Creators often talk in interviews about how, once they get big, they feel like they can’t try any new content that deviates from that. Is that something you’ve felt?

Absolutely. I always tell my friends, because they get really discouraged, that you’ll gain 200,000 followers in, like, a week, and then it just stops, or your video gets really shitty engagement. That’s because you’re beating a dead horse. You did something really funny or something really innovative and it gained you a bunch of followers, and now every time you post an Instagram picture, that’s what they’re going to comment.

Mooptopia is a great example. She’s posted the same video 100 times; if she were to ever post, like, a serious video, or comedy video or a dancing video, people would be like, “What’s this?” People forget that we’re real people, we’re multidimensional and have different interests.

Haley [Sharpe] and I talk about it sometimes because she’s the “Say So girl” and I still get called “kombucha girl.” We’re so much more than that, but you can’t really be mad at why you became popular. If that’s how people know you, then that’s how people know you. At least they’re following you. At least they support you in some sense. You just have to keep posting what you want to post. If it does shitty, then it does shitty, but at least you like it.

This is only the tip of the iceberg when it comes to being an online creator and mental health. How do you deal with all of it?

I struggle with that still sometimes. I feel like people like my content because it’s very genuine, but at what point will genuine turn into oversharing and an invasion of privacy? That’s what I’m running into. I’m being very candid with my audience, and it is biting me in the ass. People are so bold online; they would never say that shit to you in person, but they say it online and I have to read it. It’s part of the job, I guess.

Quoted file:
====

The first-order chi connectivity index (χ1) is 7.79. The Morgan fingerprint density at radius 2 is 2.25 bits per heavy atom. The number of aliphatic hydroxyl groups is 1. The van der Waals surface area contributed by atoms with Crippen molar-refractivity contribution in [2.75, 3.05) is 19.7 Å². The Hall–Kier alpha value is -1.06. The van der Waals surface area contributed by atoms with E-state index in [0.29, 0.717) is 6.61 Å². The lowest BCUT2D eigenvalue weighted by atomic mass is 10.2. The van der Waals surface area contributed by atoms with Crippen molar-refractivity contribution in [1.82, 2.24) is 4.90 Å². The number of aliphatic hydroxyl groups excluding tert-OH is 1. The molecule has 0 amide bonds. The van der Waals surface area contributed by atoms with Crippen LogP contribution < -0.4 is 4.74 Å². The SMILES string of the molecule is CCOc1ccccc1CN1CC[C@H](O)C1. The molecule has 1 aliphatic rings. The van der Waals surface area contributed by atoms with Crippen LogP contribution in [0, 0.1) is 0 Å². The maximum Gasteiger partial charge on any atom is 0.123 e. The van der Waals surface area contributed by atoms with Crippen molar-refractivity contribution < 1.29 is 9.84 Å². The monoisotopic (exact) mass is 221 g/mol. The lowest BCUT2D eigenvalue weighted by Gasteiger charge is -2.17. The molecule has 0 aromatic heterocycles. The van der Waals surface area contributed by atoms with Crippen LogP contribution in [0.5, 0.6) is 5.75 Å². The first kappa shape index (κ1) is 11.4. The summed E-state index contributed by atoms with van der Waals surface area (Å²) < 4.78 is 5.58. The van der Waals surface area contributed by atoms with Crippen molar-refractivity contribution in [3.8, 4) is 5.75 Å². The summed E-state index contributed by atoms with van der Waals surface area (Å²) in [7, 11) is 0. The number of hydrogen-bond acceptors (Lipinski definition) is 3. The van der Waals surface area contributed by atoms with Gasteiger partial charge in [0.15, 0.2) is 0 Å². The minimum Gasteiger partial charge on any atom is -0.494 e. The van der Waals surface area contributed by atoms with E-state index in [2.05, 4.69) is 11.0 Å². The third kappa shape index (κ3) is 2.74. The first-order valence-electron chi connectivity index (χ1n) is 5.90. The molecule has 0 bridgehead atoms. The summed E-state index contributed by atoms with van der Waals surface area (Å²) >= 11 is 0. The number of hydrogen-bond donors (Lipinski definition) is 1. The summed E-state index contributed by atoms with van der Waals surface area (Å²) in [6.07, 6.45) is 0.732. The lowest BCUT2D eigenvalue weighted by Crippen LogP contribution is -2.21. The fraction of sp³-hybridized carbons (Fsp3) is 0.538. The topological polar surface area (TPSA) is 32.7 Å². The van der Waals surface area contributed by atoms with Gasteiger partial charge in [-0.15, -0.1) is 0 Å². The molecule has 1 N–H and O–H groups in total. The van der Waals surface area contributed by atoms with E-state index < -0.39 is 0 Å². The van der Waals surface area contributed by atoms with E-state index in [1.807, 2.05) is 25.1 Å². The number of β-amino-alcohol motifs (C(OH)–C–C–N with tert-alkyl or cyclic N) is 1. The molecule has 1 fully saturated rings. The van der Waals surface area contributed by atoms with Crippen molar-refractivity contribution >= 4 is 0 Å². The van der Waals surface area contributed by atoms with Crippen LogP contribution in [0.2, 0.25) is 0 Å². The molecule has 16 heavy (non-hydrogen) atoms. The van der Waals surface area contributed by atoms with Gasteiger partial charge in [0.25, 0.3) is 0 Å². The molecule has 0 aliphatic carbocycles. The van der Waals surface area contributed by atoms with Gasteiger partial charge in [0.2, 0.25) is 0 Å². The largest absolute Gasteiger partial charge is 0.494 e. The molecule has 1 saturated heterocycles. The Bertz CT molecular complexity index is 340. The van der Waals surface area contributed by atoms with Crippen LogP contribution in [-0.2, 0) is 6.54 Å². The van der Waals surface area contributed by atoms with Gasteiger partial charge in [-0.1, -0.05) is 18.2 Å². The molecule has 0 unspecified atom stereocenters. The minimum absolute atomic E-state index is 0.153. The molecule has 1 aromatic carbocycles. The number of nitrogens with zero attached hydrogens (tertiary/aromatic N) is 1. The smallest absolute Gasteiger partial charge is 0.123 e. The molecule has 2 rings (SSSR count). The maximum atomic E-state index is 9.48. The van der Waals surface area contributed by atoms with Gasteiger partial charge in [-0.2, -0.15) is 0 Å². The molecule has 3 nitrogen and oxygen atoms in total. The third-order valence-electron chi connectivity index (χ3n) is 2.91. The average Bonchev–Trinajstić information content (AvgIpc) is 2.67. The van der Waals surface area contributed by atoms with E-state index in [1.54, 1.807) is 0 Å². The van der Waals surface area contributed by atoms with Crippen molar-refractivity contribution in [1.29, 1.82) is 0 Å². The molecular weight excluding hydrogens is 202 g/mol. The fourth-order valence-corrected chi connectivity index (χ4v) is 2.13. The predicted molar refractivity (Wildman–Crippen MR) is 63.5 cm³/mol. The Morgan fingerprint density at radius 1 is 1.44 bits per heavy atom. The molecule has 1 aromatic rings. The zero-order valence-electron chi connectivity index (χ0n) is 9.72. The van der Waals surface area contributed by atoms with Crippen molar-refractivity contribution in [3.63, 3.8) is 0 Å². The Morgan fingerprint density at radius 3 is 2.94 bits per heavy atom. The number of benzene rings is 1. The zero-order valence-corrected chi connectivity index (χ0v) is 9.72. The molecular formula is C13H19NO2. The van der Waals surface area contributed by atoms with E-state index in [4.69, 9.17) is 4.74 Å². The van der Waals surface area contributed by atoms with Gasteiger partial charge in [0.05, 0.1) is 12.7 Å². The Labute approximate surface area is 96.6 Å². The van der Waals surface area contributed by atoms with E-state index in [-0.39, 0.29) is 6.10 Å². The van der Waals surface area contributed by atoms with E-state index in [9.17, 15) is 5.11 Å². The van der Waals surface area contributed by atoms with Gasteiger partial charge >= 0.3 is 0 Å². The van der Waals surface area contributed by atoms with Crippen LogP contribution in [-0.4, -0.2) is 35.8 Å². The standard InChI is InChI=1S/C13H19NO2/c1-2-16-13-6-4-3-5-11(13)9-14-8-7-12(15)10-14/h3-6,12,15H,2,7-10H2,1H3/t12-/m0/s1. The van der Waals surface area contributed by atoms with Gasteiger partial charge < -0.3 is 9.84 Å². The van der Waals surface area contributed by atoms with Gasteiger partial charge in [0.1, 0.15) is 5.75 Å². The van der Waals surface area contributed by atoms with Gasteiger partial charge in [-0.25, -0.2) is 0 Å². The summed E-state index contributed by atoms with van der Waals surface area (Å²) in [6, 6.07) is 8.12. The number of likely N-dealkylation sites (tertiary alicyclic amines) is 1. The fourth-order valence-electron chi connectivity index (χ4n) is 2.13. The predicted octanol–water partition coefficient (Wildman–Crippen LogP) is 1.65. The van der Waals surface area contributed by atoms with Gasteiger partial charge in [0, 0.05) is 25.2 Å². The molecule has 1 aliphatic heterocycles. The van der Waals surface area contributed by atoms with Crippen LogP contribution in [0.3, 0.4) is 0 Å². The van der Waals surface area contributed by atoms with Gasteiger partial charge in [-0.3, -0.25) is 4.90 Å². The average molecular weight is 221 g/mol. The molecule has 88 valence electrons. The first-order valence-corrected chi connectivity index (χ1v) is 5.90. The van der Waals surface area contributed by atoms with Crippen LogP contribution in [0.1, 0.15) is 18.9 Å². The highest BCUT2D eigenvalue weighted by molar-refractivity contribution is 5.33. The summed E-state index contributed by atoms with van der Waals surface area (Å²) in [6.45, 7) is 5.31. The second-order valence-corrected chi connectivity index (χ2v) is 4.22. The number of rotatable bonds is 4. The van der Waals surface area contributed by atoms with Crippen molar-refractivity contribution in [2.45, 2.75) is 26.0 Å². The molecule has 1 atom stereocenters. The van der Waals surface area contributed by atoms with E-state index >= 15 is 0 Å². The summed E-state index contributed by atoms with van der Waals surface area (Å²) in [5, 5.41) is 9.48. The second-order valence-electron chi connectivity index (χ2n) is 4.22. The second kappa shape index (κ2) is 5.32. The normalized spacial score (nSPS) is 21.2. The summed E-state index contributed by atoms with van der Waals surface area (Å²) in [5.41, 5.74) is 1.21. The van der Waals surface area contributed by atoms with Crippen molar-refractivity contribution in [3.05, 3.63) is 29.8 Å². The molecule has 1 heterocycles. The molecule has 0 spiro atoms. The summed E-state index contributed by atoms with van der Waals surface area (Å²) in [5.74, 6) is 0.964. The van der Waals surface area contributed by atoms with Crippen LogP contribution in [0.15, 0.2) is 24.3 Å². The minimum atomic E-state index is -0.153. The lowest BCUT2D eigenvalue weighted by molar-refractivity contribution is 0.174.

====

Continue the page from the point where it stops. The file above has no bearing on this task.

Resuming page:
It would never be acceptable in any social circumstance for a 38-year-old man who’s married with children to comment on my body. But it happens online.

So much of the fun of TikTok is this thinking that “maybe this will go viral!” Does it worry you that all anyone seems to want right now is fame?

I think it is the mental illness speaking, but there is this obsession with going viral and getting the likes and getting the attention. I have some little cousins and it’s their dream to be a YouTuber. I wish I could just talk to them and say, “Have a backup plan. Chase your dream, for sure. If you want to be a content creator, do it. It’s fun. But also you are gambling with your life when you say, ‘All right, this is gonna be it.” Go finish high school, have a degree, have work experience.

I feel very blessed in that regard. If all this went away tomorrow, I have work experience. I’m a licensed insurance agent. I have a college degree. I can make it in the real world if I need to. I don’t want to, I’m very happy in my little bubble, but it’s just this delusion of, “I’m 15 and Emma Chamberlain does it so I can do it.” You have no idea all the stresses that Emma Chamberlain goes through to do what she does. It may look fun and easy, but it’s a lot of hard work.

Money is a big motivator, for sure. You see people like [the] Tana Mongeaus and the Jake Pauls of the world. What exactly do they do? They have Louis Vuitton everything, Gucci, Prada, they live in these huge mansions. Their YouTube AdSense must just be astronomical. People see those lifestyles and it’s like, “How fun just to be drunk all the time with your best friends wearing designer,” and I get it. But I feel like people aren’t that open and honest about what it’s actually like to be in the public eye. It sucks a lot of the time.

Are you working on a backup plan at all now that TikTok could possibly be going away?

People are really pushing moving to Instagram and YouTube, for sure. Everyone’s moving to YouTube and it’s funny to see, too, because people don’t know how to do it. I’m doing the same shit that I would be doing on TikTok, which is just 60 seconds, but I’m doing it for 10 minutes. That’s hard for a lot of people. How will you be entertaining for 10 minutes? It’s hard. So for me, I mean, I’m just in my room talking to myself, which I do anyway. I just hit 500K on YouTube. So that’s a revenue stream as well. So I’m very, very lucky.

You’ve said in the past that you want a more traditional career in entertainment, so you’re not totally tied to TikTok or any platform anyway, right?

I’m working on some show pitches. My number one thing is voice acting. I want to do voice acting so bad. I want to voice act for a Disney Pixar film; that’s my absolute end goal.

Do you have any sort of comedic process?

Yes, sleep deprivation and lots of suffering and delirium.


Reply to @meamwalter YALL KILL ME LMFAO

♬ original sound - brittany_broski